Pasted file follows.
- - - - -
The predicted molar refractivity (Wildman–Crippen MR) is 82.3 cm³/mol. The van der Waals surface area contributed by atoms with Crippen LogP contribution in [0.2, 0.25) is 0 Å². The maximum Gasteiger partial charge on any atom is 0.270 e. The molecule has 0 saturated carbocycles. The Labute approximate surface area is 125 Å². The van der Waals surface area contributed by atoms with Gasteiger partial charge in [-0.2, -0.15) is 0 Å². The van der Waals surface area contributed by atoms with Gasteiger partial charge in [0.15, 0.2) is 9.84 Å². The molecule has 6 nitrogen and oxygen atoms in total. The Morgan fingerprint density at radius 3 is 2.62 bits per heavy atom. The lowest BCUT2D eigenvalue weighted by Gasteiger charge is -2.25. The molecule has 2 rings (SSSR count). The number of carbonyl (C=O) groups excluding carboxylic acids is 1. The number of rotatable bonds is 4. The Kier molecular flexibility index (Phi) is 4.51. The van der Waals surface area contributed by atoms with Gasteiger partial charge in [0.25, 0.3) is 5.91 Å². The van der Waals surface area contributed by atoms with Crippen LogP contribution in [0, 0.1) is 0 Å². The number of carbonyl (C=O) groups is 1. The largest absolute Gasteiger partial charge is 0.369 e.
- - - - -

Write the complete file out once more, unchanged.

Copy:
The predicted molar refractivity (Wildman–Crippen MR) is 82.3 cm³/mol. The van der Waals surface area contributed by atoms with Crippen LogP contribution in [0.2, 0.25) is 0 Å². The maximum Gasteiger partial charge on any atom is 0.270 e. The molecule has 0 saturated carbocycles. The Labute approximate surface area is 125 Å². The van der Waals surface area contributed by atoms with Gasteiger partial charge in [-0.2, -0.15) is 0 Å². The van der Waals surface area contributed by atoms with Gasteiger partial charge in [0.15, 0.2) is 9.84 Å². The molecule has 6 nitrogen and oxygen atoms in total. The Morgan fingerprint density at radius 3 is 2.62 bits per heavy atom. The lowest BCUT2D eigenvalue weighted by Gasteiger charge is -2.25. The molecule has 2 rings (SSSR count). The number of carbonyl (C=O) groups excluding carboxylic acids is 1. The number of rotatable bonds is 4. The Kier molecular flexibility index (Phi) is 4.51. The van der Waals surface area contributed by atoms with Gasteiger partial charge in [0.25, 0.3) is 5.91 Å². The van der Waals surface area contributed by atoms with Crippen LogP contribution in [0, 0.1) is 0 Å². The number of carbonyl (C=O) groups is 1. The largest absolute Gasteiger partial charge is 0.369 e.